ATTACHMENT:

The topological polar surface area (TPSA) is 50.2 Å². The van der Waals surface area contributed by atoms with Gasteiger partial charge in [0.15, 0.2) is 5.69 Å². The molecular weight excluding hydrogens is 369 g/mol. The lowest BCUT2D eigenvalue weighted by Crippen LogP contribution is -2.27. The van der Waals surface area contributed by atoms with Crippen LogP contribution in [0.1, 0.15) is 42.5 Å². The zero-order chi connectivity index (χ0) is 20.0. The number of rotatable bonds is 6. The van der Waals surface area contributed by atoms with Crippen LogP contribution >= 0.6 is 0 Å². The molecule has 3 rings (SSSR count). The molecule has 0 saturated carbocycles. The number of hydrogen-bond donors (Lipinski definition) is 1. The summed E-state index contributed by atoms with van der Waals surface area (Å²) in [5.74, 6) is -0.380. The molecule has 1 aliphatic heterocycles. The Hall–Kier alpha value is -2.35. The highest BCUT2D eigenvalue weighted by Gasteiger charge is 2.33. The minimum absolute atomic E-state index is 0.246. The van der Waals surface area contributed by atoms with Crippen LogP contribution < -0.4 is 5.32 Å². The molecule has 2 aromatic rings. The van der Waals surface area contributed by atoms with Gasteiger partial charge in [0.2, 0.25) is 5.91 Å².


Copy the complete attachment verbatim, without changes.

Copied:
The topological polar surface area (TPSA) is 50.2 Å². The van der Waals surface area contributed by atoms with Gasteiger partial charge in [0.15, 0.2) is 5.69 Å². The molecular weight excluding hydrogens is 369 g/mol. The lowest BCUT2D eigenvalue weighted by Crippen LogP contribution is -2.27. The van der Waals surface area contributed by atoms with Crippen LogP contribution in [0.1, 0.15) is 42.5 Å². The zero-order chi connectivity index (χ0) is 20.0. The number of rotatable bonds is 6. The van der Waals surface area contributed by atoms with Crippen LogP contribution >= 0.6 is 0 Å². The molecule has 3 rings (SSSR count). The molecule has 0 saturated carbocycles. The number of hydrogen-bond donors (Lipinski definition) is 1. The summed E-state index contributed by atoms with van der Waals surface area (Å²) in [5.74, 6) is -0.380. The molecule has 1 aliphatic heterocycles. The Hall–Kier alpha value is -2.35. The highest BCUT2D eigenvalue weighted by Gasteiger charge is 2.33. The minimum absolute atomic E-state index is 0.246. The van der Waals surface area contributed by atoms with Crippen LogP contribution < -0.4 is 5.32 Å². The molecule has 2 aromatic rings. The van der Waals surface area contributed by atoms with Gasteiger partial charge in [0.2, 0.25) is 5.91 Å².